If it seems like we got through this week's episode of Power Rangers a little quicker than usual, that's because I wanted to devote as much space as possible to "Terror! Eaten In An Instant," its Kyoryu Sentai Zyuranger counterpart. Why? Because this --- and keep in mind that I'm saying this a week after we talked about the episode where an invisible goblin lures children to a bus driven by monsters so that a space witch can rip out their souls --- is where things get really weird.

And it all starts when Boi, the Yellow Ranger, meets a small child named Minnesota Fatso, who falls on him from a tree.

 

 

As you can probably already tell, Minnesota, whose real name is Mamoru, has a lot of problems, and one of them is that he doesn't get to spend much time with his parents, owing to his father's very demanding job as a grocer. They're only ever together at meals and, well, they make the most of the time, enjoying each other's company and eating what appear to be twenty to thirty good-sized entrees at a time.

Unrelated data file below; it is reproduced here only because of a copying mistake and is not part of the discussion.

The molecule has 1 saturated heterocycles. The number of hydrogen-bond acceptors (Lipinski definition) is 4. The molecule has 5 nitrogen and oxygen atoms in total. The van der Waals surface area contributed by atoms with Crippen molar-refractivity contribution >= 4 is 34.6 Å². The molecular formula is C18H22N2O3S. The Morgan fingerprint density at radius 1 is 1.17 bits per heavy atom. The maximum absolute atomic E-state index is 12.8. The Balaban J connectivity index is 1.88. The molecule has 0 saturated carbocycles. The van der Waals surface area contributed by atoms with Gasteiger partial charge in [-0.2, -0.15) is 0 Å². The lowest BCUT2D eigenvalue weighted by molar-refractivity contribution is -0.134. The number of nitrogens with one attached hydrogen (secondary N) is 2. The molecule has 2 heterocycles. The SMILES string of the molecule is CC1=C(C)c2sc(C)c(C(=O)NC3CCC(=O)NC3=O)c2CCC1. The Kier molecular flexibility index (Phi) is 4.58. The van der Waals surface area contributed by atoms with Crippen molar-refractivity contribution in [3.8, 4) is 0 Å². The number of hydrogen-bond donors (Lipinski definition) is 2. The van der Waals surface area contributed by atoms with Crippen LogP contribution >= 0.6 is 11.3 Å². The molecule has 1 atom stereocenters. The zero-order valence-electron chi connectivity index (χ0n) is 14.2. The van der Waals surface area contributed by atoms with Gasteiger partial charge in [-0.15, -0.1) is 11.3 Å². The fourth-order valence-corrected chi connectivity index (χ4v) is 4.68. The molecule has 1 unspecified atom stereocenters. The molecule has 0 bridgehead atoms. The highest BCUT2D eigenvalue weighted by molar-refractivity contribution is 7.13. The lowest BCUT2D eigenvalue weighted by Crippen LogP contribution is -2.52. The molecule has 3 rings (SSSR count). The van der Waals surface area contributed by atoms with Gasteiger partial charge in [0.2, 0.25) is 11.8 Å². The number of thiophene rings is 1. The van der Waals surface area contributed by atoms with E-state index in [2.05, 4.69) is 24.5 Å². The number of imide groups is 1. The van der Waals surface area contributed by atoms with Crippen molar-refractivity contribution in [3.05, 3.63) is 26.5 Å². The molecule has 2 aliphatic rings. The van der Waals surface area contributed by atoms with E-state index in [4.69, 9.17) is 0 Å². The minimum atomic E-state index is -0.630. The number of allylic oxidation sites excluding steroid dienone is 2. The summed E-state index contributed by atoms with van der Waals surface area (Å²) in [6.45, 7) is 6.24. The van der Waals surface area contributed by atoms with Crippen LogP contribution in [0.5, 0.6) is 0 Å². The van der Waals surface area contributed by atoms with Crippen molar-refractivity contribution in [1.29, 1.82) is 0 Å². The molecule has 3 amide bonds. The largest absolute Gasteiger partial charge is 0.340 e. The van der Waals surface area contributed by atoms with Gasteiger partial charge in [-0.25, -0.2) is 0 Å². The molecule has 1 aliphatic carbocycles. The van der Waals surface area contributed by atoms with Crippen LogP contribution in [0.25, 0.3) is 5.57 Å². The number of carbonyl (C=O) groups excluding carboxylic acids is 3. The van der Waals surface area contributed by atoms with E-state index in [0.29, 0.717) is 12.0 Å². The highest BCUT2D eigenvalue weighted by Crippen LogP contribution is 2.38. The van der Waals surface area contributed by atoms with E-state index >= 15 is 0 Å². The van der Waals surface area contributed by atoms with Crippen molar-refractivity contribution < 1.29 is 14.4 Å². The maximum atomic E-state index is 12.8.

Boi, for his part, is completely weirded out by this.

 

 

But I mean, really, he's a 140 million year-old prince from a tribe of magic people who lived among dinosaurs, so who's really the weird one in this scenario? Here's a hint: It ain't the folks who really like French fries. Either way, Bandora cannot stand to see even one child be happy, so she decides to ruin Minnesota's day by sending a monster to attack him, digging one of Pleprechaun's rejects out of the trash.

Ever since I heard the thing about how Bandora's monsters were all drawn from Western mythology, I was wondering just what was meant to be represented by a pig wearing a Spartan helmet. This, I thought, would be where we finally moved away from stuff like minotaurs and titans and towards the weirder monsters that we're going to get later on, but no. It turns out that the Super Sentai franchise has a very, very strange interpretation of the events of The Odyssey: